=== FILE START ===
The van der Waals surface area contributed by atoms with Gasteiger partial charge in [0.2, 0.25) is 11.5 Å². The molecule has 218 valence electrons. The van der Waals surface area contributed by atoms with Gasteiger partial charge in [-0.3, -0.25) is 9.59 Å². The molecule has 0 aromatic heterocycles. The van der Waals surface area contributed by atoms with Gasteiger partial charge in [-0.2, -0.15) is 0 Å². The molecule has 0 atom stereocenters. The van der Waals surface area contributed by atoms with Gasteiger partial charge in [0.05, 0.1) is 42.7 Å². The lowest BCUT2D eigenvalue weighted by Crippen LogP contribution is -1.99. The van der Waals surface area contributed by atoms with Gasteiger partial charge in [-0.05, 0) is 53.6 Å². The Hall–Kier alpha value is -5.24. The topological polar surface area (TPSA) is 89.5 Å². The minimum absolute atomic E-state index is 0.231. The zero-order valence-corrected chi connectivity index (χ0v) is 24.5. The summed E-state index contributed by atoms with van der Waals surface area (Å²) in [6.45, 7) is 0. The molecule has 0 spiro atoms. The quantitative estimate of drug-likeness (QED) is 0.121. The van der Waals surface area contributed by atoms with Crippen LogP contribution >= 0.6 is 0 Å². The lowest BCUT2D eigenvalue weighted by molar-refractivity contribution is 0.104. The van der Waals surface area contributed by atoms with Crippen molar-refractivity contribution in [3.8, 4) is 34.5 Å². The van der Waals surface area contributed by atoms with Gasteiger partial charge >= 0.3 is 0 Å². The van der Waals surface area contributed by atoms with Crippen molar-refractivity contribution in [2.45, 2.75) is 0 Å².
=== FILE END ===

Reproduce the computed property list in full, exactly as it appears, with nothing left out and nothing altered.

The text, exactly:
The van der Waals surface area contributed by atoms with Gasteiger partial charge in [0.2, 0.25) is 11.5 Å². The molecule has 218 valence electrons. The van der Waals surface area contributed by atoms with Gasteiger partial charge in [-0.3, -0.25) is 9.59 Å². The molecule has 0 aromatic heterocycles. The van der Waals surface area contributed by atoms with Gasteiger partial charge in [-0.2, -0.15) is 0 Å². The molecule has 0 atom stereocenters. The van der Waals surface area contributed by atoms with Gasteiger partial charge in [0.05, 0.1) is 42.7 Å². The lowest BCUT2D eigenvalue weighted by Crippen LogP contribution is -1.99. The van der Waals surface area contributed by atoms with Gasteiger partial charge in [-0.05, 0) is 53.6 Å². The Hall–Kier alpha value is -5.24. The topological polar surface area (TPSA) is 89.5 Å². The minimum absolute atomic E-state index is 0.231. The zero-order valence-corrected chi connectivity index (χ0v) is 24.5. The summed E-state index contributed by atoms with van der Waals surface area (Å²) in [6.45, 7) is 0. The molecule has 0 spiro atoms. The quantitative estimate of drug-likeness (QED) is 0.121. The van der Waals surface area contributed by atoms with Crippen LogP contribution >= 0.6 is 0 Å². The lowest BCUT2D eigenvalue weighted by molar-refractivity contribution is 0.104. The van der Waals surface area contributed by atoms with Crippen molar-refractivity contribution in [3.8, 4) is 34.5 Å². The van der Waals surface area contributed by atoms with Gasteiger partial charge >= 0.3 is 0 Å². The van der Waals surface area contributed by atoms with Crippen molar-refractivity contribution in [2.45, 2.75) is 0 Å².